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Saturday | October 20, 2018
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Warhammer Battlemarch (PC)

Warhammer Battlemarch (PC)

Battle March is a standalone expansion to Mark Of Chaos, the latest in a long line of popular strategy games. The new game features the greenskin and dark elf races in the single player campaign as well as adding a ‘world domination’ multiplayer mode playable via Gamespy’s matching service.

Battle March’s new campaign places you in control of Gorbash, the Orc Warboss who was released from the slave pits so he could continue his campaign of terror. Along with his sidekick Wazog, the plan is to inflict as much terror and mayhem as possible.

Just as before, the new game has the same linear path style mechanic and you move around the areas via the overworld map system. The map is rather pointless as you don’t really have many path options throughout the game. You basically move from point to point and then attack or retreat as you go. Every battle you fight you get gold and you can spend this money to enhance your armies (or replace units that were killed in combat). You can also buy potions as well as get the ability to upgrade your armour and weaponry.

Sadly this is about as strategic as the game gets which may appeal to some people, however Total War aficionados will be sorely disappointed with the limited options for detailed combat. The scenarios are designed in a way that you run into groups of enemies, so the course of action is to outnumber these heavily so you don’t sustain heavy losses. Basically this same mechanic is used throughout, if you can outnumber the enemy heavily and charge into battle, you will win.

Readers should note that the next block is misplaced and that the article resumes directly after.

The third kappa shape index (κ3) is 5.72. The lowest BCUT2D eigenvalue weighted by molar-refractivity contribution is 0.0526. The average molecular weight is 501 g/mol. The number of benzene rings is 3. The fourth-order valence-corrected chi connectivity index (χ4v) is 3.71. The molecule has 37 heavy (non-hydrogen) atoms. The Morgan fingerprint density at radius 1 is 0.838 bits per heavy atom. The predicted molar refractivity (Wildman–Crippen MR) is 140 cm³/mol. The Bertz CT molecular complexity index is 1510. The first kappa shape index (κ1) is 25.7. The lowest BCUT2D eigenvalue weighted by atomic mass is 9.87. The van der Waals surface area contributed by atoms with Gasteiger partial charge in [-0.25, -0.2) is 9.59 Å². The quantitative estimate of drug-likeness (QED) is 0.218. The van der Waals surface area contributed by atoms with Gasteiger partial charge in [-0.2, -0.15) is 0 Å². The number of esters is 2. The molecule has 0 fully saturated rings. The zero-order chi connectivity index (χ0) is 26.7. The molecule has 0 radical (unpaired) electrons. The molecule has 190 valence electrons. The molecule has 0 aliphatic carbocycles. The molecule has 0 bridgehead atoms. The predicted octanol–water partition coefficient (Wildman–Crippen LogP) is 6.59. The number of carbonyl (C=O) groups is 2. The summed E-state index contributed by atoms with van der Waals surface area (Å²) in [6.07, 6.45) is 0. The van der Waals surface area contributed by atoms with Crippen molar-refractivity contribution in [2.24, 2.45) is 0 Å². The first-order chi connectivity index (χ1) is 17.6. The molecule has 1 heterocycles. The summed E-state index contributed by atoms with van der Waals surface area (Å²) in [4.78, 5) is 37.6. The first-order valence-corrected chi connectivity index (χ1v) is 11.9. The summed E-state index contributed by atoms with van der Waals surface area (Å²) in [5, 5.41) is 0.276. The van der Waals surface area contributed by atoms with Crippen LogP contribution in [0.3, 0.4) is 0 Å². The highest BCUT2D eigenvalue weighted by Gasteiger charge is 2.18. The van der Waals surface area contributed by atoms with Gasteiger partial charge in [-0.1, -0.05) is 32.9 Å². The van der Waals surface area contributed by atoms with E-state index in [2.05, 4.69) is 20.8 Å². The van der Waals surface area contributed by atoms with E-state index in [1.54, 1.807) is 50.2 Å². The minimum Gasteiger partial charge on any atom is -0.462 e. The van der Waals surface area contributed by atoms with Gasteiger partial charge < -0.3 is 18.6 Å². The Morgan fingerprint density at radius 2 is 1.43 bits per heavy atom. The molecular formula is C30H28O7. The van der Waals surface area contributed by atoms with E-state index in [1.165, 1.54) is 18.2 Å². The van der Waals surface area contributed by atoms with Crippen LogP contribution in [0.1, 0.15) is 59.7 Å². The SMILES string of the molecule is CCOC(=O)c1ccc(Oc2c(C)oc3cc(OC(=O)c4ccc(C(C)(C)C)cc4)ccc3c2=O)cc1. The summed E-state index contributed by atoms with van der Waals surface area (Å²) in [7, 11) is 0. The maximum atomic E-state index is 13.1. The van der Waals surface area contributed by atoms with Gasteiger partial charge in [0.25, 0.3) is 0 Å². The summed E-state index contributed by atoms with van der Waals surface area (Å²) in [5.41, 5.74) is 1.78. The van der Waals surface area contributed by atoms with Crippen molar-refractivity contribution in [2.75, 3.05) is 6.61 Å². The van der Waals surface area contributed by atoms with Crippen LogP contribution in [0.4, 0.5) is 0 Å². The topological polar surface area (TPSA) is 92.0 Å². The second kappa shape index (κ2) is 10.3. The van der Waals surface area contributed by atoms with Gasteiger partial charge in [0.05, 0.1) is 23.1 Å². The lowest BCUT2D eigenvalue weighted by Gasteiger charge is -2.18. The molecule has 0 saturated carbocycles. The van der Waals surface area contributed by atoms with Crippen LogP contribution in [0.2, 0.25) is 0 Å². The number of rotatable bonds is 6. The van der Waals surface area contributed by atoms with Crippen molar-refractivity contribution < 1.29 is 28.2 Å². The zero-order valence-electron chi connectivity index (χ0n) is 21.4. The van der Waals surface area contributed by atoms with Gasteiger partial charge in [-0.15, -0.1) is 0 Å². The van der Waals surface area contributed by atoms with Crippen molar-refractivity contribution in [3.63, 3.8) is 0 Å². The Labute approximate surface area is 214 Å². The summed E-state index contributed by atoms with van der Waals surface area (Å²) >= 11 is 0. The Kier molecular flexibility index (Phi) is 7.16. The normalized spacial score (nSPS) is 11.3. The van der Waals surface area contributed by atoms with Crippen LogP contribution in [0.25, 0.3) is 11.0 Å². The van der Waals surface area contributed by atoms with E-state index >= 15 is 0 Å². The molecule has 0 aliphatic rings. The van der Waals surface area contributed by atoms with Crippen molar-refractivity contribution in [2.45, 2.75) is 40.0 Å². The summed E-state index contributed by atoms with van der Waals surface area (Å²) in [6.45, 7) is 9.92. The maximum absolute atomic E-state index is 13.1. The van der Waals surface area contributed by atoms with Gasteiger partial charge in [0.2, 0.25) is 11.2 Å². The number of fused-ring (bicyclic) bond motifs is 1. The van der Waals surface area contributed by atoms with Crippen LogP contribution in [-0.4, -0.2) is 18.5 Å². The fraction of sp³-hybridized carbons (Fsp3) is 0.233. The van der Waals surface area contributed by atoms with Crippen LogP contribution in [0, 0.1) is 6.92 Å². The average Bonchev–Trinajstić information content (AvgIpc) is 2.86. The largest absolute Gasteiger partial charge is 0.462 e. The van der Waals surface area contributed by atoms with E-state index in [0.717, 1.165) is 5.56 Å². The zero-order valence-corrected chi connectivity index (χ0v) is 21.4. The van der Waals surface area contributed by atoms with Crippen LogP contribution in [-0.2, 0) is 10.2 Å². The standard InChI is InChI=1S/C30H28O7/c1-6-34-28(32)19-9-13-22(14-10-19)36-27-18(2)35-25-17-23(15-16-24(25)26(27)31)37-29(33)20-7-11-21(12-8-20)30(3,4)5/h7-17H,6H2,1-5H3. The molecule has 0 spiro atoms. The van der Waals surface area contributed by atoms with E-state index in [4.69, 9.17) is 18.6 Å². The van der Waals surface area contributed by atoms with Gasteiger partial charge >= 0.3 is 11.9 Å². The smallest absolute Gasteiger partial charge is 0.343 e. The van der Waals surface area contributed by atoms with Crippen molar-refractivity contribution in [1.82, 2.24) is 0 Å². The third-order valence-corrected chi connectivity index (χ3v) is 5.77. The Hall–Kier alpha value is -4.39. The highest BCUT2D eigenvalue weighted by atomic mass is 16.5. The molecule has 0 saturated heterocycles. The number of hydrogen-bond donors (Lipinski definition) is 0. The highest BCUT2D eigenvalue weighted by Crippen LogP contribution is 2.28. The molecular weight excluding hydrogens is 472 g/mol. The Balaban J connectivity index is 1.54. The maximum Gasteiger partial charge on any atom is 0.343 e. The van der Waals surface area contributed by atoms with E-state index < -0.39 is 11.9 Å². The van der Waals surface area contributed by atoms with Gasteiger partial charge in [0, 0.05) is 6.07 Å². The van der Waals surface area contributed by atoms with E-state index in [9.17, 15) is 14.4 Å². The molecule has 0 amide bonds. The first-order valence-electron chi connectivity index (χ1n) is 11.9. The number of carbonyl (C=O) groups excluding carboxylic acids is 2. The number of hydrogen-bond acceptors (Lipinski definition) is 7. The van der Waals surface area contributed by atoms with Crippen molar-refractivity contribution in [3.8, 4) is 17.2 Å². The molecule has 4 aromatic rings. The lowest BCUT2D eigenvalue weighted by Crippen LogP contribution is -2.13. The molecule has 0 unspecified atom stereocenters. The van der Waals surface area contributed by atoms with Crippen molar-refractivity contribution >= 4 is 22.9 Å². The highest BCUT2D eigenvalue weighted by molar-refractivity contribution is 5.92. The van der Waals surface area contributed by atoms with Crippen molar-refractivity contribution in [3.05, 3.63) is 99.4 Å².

Some of the maps have little tactics you can learn through trial and error. Which path is the best to take, and sometimes you will need to find and destroy siege weapons that may be laying waste to your troops. One of my favoured tactics was to start a level, save it, then explore the map as quickly as possible to learn locations even if my troops died. Reload the level then handle it correctly with the foreknowledge of all the locations.

The real time battles are obviously the heart and soul of a game like this and unfortunately they are treading old ground, and while they were fresh when they were first released, the series is now somewhat lacklustre and stale. You don’t have a plethora of options for line formations or tactics. You basically have melee units and ranged units. Your troops do have stamina which will affect their ability in combat and morale can be broken causing them to run for their lives. Again, that is as good as it will get.

The real life tactical control is also sadly lacking because once you make your initial placements it is virtually impossible to have any kind of fine control over the units. It is difficult to control and as the game always runs rather fast it ends up a mish mash of combat on screen with you basically hoping and praying that your units will prevail. Invoking heroes special abilities is about as good as I could manage.